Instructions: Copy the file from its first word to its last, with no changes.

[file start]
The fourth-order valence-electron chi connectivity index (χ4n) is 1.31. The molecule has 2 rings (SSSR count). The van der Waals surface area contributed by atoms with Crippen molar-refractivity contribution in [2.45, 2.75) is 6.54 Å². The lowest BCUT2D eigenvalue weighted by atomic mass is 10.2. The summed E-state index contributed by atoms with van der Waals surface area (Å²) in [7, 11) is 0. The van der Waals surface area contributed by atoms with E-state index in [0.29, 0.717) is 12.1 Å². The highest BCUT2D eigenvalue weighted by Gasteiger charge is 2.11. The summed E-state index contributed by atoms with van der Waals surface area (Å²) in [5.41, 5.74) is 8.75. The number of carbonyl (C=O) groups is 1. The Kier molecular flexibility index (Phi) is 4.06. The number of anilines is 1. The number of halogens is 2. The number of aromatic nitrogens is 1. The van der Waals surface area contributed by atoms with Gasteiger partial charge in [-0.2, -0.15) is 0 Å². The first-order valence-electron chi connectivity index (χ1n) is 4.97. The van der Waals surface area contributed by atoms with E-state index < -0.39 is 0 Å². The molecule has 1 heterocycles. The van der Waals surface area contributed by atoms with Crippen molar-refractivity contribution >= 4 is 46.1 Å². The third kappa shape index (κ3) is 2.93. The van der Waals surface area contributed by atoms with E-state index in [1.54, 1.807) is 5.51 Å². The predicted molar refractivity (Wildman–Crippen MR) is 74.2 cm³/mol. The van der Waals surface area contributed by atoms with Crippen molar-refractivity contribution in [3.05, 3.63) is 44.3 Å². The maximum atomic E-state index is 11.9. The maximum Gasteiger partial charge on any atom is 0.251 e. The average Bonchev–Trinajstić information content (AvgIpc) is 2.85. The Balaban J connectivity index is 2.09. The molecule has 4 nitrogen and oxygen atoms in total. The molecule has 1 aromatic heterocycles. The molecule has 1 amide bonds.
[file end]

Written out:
The fourth-order valence-electron chi connectivity index (χ4n) is 1.31. The molecule has 2 rings (SSSR count). The van der Waals surface area contributed by atoms with Crippen molar-refractivity contribution in [2.45, 2.75) is 6.54 Å². The lowest BCUT2D eigenvalue weighted by atomic mass is 10.2. The summed E-state index contributed by atoms with van der Waals surface area (Å²) in [7, 11) is 0. The van der Waals surface area contributed by atoms with E-state index in [0.29, 0.717) is 12.1 Å². The highest BCUT2D eigenvalue weighted by Gasteiger charge is 2.11. The summed E-state index contributed by atoms with van der Waals surface area (Å²) in [5.41, 5.74) is 8.75. The number of carbonyl (C=O) groups is 1. The Kier molecular flexibility index (Phi) is 4.06. The number of anilines is 1. The number of halogens is 2. The number of aromatic nitrogens is 1. The van der Waals surface area contributed by atoms with Gasteiger partial charge in [-0.2, -0.15) is 0 Å². The first-order valence-electron chi connectivity index (χ1n) is 4.97. The van der Waals surface area contributed by atoms with E-state index < -0.39 is 0 Å². The molecule has 1 heterocycles. The van der Waals surface area contributed by atoms with Crippen molar-refractivity contribution >= 4 is 46.1 Å². The third kappa shape index (κ3) is 2.93. The van der Waals surface area contributed by atoms with E-state index in [1.54, 1.807) is 5.51 Å². The predicted molar refractivity (Wildman–Crippen MR) is 74.2 cm³/mol. The van der Waals surface area contributed by atoms with Crippen molar-refractivity contribution in [3.05, 3.63) is 44.3 Å². The maximum atomic E-state index is 11.9. The maximum Gasteiger partial charge on any atom is 0.251 e. The average Bonchev–Trinajstić information content (AvgIpc) is 2.85. The Balaban J connectivity index is 2.09. The molecule has 4 nitrogen and oxygen atoms in total. The molecule has 1 aromatic heterocycles. The molecule has 1 amide bonds.